Search tips
Search criteria 


Logo of jepicomhJournal of Epidemiology and Community HealthVisit this articleSubmit a manuscriptReceive email alertsContact usBMJ
J Epidemiol Community Health. 1989 June; 43(2): 125–132.
PMCID: PMC1052814

Environmental factors and symptoms in infants at high risk of allergy.


STUDY OBJECTIVE: To identify environmental determinants of six symptoms associated with allergic disease in infancy. DESIGN: Infants were participants in a prospective randomised controlled trial of feeding practices in families with a history of atopy. SETTING: Infants were recruited in two maternity hospitals in S Wales and followed up in the community for 1 year. PARTICIPANTS: Mothers of 519 infants agreed to participate, but 36 were excluded (mainly for moving home or failing to attend for follow-up), leaving 483 in the study (253 male, 230 female). Infants were followed up and examined for evidence of allergic disease at 3, 6, and 12 months. MEASUREMENTS AND MAIN RESULTS: At each examination, mothers were questioned about episodes of illness in the infant, and the data presented relate to (reported and observed) eczema and nasal discharge, and (reported) wheeze, prolonged colds, diarrhoea and vomiting. Mothers kept a diary with details of feeding for the first 6 months. All homes were visited by a nurse who took samples of dust for dust mite antigen analysis. Extensive socio-demographic data were collected. None of the factors studied showed a convincing relationship with eczema. In a multiple logistic regression analysis breast feeding appeared to protect against wheeze, nasal discharge, colds, vomiting and diarrhoea. Having more siblings increased the likelihood of prolonged colds, and (together with overcrowding) of wheeze and nasal discharge. Maternal smoking and low social class were associated with wheeze, and house dust antigen with prolonged colds. Respiratory symptoms were associated with some aspects of housing but these could not be distinguished clearly from other social factors. Babies born in Autumn were at increased risk of wheeze, vomiting and diarrhoea. CONCLUSIONS: Environmental factors play an important part in determining risk of symptoms in potentially atopic babies. These factors are in principle open to manipulation.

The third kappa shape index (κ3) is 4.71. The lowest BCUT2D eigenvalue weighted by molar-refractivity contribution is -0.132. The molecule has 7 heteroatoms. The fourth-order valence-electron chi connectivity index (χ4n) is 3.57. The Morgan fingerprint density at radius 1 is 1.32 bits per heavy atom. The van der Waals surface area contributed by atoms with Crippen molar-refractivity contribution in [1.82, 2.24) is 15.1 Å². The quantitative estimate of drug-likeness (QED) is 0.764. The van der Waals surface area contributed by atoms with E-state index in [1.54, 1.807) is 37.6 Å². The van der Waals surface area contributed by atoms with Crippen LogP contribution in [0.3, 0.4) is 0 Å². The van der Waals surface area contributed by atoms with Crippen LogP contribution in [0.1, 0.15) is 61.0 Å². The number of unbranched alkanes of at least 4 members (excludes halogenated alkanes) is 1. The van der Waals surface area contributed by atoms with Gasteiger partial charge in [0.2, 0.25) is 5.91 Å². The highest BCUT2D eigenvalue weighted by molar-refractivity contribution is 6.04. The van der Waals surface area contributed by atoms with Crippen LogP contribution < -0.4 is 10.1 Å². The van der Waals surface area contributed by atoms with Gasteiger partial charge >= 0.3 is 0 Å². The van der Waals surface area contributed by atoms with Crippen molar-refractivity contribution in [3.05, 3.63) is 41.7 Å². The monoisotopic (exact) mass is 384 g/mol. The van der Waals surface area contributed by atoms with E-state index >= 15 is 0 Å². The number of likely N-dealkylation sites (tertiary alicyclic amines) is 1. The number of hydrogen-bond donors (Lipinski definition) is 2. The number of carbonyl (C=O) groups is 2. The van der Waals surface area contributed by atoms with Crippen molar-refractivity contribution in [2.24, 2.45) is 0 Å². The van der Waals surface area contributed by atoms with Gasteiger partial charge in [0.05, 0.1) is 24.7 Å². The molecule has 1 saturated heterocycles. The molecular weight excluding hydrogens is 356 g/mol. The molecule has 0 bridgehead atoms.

Full text

Full text is available as a scanned copy of the original print version. Get a printable copy (PDF file) of the complete article (1.0M), or click on a page image below to browse page by page. Links to PubMed are also available for Selected References.

Selected References

These references are in PubMed. This may not be the complete list of references from this article.
  • Miskelly FG, Burr ML, Vaughan-Williams E, Fehily AM, Butland BK, Merrett TG. Infant feeding and allergy. Arch Dis Child. 1988 Apr;63(4):388–393. [PMC free article] [PubMed]
  • Magnusson CG. Maternal smoking influences cord serum IgE and IgD levels and increases the risk for subsequent infant allergy. J Allergy Clin Immunol. 1986 Nov;78(5 Pt 1):898–904. [PubMed]
  • Harlap S, Davies AM. Infant admissions to hospital and maternal smoking. Lancet. 1974 Mar 30;1(7857):529–532. [PubMed]